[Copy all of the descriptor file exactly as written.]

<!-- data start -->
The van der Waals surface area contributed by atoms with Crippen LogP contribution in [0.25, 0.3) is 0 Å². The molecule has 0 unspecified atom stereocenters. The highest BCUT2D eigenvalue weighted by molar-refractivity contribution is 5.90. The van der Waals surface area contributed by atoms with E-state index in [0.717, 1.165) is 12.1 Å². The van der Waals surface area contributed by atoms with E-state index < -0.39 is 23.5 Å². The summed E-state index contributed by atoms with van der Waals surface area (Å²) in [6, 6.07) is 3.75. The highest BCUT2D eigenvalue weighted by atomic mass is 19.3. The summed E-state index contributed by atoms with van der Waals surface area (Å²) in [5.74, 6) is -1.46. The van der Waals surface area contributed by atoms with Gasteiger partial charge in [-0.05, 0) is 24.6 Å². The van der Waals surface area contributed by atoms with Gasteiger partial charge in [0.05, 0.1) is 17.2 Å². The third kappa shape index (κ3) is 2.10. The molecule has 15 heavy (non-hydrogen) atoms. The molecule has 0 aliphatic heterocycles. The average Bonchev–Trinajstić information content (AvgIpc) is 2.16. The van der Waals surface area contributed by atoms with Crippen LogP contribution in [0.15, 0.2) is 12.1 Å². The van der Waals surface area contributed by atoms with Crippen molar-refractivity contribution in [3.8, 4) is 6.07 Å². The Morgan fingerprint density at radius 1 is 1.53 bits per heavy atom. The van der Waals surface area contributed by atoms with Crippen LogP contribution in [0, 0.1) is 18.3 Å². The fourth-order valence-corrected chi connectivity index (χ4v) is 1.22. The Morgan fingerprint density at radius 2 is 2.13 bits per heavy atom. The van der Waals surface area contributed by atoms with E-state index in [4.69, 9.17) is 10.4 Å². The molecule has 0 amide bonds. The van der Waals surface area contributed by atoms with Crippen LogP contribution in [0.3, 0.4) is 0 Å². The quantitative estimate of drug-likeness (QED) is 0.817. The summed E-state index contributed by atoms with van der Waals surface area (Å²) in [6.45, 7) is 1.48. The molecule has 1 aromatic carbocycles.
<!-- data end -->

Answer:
The van der Waals surface area contributed by atoms with Crippen LogP contribution in [0.25, 0.3) is 0 Å². The molecule has 0 unspecified atom stereocenters. The highest BCUT2D eigenvalue weighted by molar-refractivity contribution is 5.90. The van der Waals surface area contributed by atoms with E-state index in [0.717, 1.165) is 12.1 Å². The van der Waals surface area contributed by atoms with E-state index < -0.39 is 23.5 Å². The summed E-state index contributed by atoms with van der Waals surface area (Å²) in [6, 6.07) is 3.75. The highest BCUT2D eigenvalue weighted by atomic mass is 19.3. The summed E-state index contributed by atoms with van der Waals surface area (Å²) in [5.74, 6) is -1.46. The van der Waals surface area contributed by atoms with Gasteiger partial charge in [-0.05, 0) is 24.6 Å². The van der Waals surface area contributed by atoms with Gasteiger partial charge in [0.05, 0.1) is 17.2 Å². The third kappa shape index (κ3) is 2.10. The molecule has 15 heavy (non-hydrogen) atoms. The molecule has 0 aliphatic heterocycles. The average Bonchev–Trinajstić information content (AvgIpc) is 2.16. The van der Waals surface area contributed by atoms with Crippen LogP contribution in [0.15, 0.2) is 12.1 Å². The van der Waals surface area contributed by atoms with Crippen molar-refractivity contribution in [3.8, 4) is 6.07 Å². The Morgan fingerprint density at radius 1 is 1.53 bits per heavy atom. The van der Waals surface area contributed by atoms with Crippen LogP contribution in [0, 0.1) is 18.3 Å². The fourth-order valence-corrected chi connectivity index (χ4v) is 1.22. The Morgan fingerprint density at radius 2 is 2.13 bits per heavy atom. The van der Waals surface area contributed by atoms with E-state index in [4.69, 9.17) is 10.4 Å². The molecule has 0 amide bonds. The van der Waals surface area contributed by atoms with Crippen LogP contribution in [0.3, 0.4) is 0 Å². The quantitative estimate of drug-likeness (QED) is 0.817. The summed E-state index contributed by atoms with van der Waals surface area (Å²) in [6.45, 7) is 1.48. The molecule has 1 aromatic carbocycles.